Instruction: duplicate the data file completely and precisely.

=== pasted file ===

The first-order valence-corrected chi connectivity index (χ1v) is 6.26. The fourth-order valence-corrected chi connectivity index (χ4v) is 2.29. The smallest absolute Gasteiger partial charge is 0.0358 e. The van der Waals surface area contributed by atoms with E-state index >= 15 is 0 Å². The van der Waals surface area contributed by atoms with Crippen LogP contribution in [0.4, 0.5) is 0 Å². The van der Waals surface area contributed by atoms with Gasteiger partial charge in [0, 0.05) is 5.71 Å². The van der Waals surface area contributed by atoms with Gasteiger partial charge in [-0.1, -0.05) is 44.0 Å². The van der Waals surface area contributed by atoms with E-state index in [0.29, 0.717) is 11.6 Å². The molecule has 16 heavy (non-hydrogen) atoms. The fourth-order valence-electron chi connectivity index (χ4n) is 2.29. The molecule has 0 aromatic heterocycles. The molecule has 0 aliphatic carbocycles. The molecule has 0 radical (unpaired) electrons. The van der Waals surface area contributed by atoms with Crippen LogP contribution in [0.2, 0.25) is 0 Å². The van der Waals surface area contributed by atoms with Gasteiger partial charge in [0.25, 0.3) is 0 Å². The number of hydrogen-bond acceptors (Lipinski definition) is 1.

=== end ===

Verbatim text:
The first-order valence-corrected chi connectivity index (χ1v) is 6.26. The fourth-order valence-corrected chi connectivity index (χ4v) is 2.29. The smallest absolute Gasteiger partial charge is 0.0358 e. The van der Waals surface area contributed by atoms with E-state index >= 15 is 0 Å². The van der Waals surface area contributed by atoms with Crippen LogP contribution in [0.4, 0.5) is 0 Å². The van der Waals surface area contributed by atoms with Gasteiger partial charge in [0, 0.05) is 5.71 Å². The van der Waals surface area contributed by atoms with Gasteiger partial charge in [-0.1, -0.05) is 44.0 Å². The van der Waals surface area contributed by atoms with E-state index in [0.29, 0.717) is 11.6 Å². The molecule has 16 heavy (non-hydrogen) atoms. The fourth-order valence-electron chi connectivity index (χ4n) is 2.29. The molecule has 0 aromatic heterocycles. The molecule has 0 aliphatic carbocycles. The molecule has 0 radical (unpaired) electrons. The van der Waals surface area contributed by atoms with Crippen LogP contribution in [0.2, 0.25) is 0 Å². The van der Waals surface area contributed by atoms with Gasteiger partial charge in [0.25, 0.3) is 0 Å². The number of hydrogen-bond acceptors (Lipinski definition) is 1.